Saturday, March 27, 2010

Hot Water

Everyone takes it for granted that when you turn on a hot water faucet you get hot water. On a boat it isn’t so. It takes a LOT of energy to heat water from 65 deg in the tank to 120 deg in a hot water heater. Unless we are plugged into a dock, we would let the engine do this job. When the engine was running, hot engine coolant water ran through a heat exchanger in the hot water heater and it would heat up the tank. With the new solar panels, we don’t run the engine any more so, no hot water! To compensate, I decided to tap into our boats heating system and use it to heat the water in the hot water heater. On paper, it’s a simple procedure, remove the engine supply line to the heat exchanger and tap into the boiler lines as a source of heat. Yea, simple. Now, 6 hours later, 2 trips to the store and after taking a “spray” bath in ethylene glycol, the basic plumbing is done. Now, all I need to do is bleed the air out of the lines and give it a try but, that’s for tomorrow.
Tomorrow - Well, it works but not as well as I had hoped for. It turns out that the heat exchanger within the hot water tank does a poor job of transferring heat.

Wednesday, March 24, 2010


Our stove is powered by propane. We have 3 tanks, (10 lbs each) in a deck box just behind the main mast. Years ago when I first purchased Snow Goose, it had a single propane tank which sat on the deck at the rear of the boat. I figured that having the propane tank in a dedicated storage location would be safer than leaving it sit back by the cockpit. So, one of the first projects that I built for the boat was a deck box to store propane in. I wanted to upgrade from 20 lbs of capacity to 30 lbs of propane and I needed something to step on when I handled the main sail. When the project was finished, I had a nice storage box for 3 - 10 lb tanks (a 50% increase) and a place to stand on. The down side of the new propane locker was that it blocked part of the view forward from the cockpit. This is a good illustration of the positives and negatives that can result from making upgrades to your boat. In this case, good storage and better accessibility to the main sail outweighed the small lose of forward visibility. Everything on a boat is a tradeoff in one way or another.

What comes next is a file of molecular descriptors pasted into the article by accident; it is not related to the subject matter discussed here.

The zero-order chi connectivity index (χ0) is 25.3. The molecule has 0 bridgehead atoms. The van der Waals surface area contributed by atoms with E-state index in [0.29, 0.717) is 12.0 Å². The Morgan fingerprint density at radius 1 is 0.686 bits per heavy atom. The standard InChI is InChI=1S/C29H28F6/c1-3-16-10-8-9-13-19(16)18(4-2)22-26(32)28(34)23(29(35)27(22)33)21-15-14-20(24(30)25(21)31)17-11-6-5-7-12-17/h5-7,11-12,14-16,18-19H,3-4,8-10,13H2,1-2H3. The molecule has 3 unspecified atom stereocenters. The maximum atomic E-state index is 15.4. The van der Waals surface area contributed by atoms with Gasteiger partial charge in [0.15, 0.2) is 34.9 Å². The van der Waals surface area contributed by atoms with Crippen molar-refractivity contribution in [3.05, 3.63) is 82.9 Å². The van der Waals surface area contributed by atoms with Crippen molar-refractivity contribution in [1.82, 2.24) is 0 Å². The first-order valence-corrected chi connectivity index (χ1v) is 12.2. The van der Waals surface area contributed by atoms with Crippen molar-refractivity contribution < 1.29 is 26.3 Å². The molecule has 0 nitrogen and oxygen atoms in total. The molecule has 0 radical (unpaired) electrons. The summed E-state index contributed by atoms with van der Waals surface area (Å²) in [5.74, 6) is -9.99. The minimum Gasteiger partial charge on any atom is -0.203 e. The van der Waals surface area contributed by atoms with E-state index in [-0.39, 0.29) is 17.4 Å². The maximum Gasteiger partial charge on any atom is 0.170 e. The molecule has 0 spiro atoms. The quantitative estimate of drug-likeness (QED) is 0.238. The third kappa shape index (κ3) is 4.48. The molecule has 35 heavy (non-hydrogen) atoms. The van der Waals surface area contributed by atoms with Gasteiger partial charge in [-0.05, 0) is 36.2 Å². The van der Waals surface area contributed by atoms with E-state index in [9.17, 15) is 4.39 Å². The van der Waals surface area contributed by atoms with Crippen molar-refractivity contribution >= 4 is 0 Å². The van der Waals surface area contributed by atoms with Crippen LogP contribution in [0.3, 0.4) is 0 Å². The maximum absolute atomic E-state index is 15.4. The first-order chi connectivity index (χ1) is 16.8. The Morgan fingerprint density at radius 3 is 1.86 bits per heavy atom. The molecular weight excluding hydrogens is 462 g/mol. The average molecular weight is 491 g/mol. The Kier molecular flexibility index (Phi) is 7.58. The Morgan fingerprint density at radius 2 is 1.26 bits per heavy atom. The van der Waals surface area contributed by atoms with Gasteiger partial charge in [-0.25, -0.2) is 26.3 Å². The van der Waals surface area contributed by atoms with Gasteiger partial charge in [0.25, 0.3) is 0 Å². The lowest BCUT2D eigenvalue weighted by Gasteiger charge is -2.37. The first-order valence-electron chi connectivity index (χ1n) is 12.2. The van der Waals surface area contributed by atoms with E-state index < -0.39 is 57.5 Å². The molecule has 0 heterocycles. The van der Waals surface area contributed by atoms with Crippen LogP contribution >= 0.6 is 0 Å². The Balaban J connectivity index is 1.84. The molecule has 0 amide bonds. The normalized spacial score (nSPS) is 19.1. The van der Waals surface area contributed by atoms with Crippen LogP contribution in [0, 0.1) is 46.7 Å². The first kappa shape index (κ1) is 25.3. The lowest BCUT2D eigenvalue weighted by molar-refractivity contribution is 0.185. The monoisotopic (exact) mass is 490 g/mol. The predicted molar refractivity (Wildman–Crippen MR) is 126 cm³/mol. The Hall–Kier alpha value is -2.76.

Thursday, March 18, 2010

Re-cutting a sail

The mizzen sail had to be trimmed back along the foot of the sail so as to raise the end of the boom about 4 inches. The hardest part is getting the nerve to cut up a good sail! Anna helped me mark the line on the sail that had to be trimmed. I slowly ripped the seams apart and then cut the bottom off from the sail. Then, with her help, I sewed on the new bottom edge of the sail. The new bottom corner of the sail didn’t have a hole in it any more to attach the sail to the boom with, so, I had to cut a hole in and sew a ring into place. Then I pound a brass inner ring into place to take up the strains that will be placed on the sail. I will have a whole series of pictures to show this process on the site in a few days.